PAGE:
A Delta rocket in California suffered a last minute scrub on Monday evening and technicians hope to have the vehicle ready for another try tonight.
As the countdown neared two minutes, a cutoff was ordered when engineers saw "an insufficient flow of gaseous nitrogen (GN2) in the Delta II engine compartment," United Launch Alliance stated moments after the scrub.
The GN2 flow is used to keep areas near the super cold fuel lines warm at launch.
Do to this flight's one-second launch window, the scrub occurred immediately and the launch team went into a 24-hour turn around.
The ULA Delta II 7420-10 with the COSMO-Skymed 4 satellite is set for a third launch attempt tonight at 10:20 pm EDT (7:20 pm Pacific) from complex 2 at Vandenberg, AFB in California.
This evening's launch will mark the 350th Delta flight; and just the third Delta II launch of the year.
The 126-foot tall white rocket will lift-off with a Pratt & Whitney Rocketdyne RS-27A core engine and four strap on solid boosters to provide the initial thrust for it's climb to orbit. The combined thrust at launch is just over 700,000 pounds.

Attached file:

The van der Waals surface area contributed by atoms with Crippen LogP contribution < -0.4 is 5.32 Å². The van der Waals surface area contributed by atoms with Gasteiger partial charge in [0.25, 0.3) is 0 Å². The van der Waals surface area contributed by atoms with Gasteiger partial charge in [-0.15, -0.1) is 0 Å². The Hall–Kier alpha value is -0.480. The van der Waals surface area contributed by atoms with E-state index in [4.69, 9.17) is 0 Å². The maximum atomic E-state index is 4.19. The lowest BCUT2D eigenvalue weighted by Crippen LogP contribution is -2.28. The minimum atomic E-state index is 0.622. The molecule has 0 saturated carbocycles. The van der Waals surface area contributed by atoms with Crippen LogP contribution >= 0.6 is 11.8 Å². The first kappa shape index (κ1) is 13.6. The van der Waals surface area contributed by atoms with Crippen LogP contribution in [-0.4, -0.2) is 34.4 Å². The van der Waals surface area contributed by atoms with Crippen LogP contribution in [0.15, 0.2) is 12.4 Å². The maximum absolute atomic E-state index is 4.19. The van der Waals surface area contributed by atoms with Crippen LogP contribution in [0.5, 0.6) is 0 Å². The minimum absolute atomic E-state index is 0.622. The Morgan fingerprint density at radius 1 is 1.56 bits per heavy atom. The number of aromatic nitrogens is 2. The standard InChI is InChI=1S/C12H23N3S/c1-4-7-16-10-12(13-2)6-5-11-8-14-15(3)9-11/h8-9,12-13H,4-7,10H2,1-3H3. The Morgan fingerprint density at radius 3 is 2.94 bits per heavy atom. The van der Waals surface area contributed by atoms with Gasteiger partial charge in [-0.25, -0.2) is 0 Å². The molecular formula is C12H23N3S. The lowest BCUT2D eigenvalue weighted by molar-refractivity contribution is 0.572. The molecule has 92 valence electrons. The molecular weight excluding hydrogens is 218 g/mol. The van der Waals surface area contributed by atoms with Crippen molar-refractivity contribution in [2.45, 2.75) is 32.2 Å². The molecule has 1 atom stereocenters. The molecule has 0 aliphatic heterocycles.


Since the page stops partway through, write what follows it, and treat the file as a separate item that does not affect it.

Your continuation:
The launch path will carry the vehicle almost due south out over the Pacific Ocean to align it for an intended Polar orbit.
Spacecraft separation over Africa's east coast should occur at 11:18 pm EDT.
"COSMO-SkyMed is a constellation composed of four satellites equipped with Synthetic Aperture Radar (SAR) operating at X-band," the satellite's Italian operator states. The COSMO-Skymed 4 will operate for Mediterranean basin observation.
Tonight's launch will place the fourth environmental monitoring and surveillance spacecraft in a specialized orbit for use by both military and civilian use.
The new earth imaging satellite's six year mission "is financed by the Ministry for Education, Universities and Scientific Research, the Italian Space Agency (ASI) and the Ministry of Defense", according to Telespazio which is the control center for the satellite constellation.
Meanwhile, on the south side of Vandenberg, a brush fire has been burning since Thursday on the dry fields of the military base. Over 500 acres have been burned since a suspect power line caused the fire days ago in the Bear Creek region.
Although this fire will not effect the Delta's flight, Vandenberg officials told me that "the area involved is known to contain unexploded ordnance".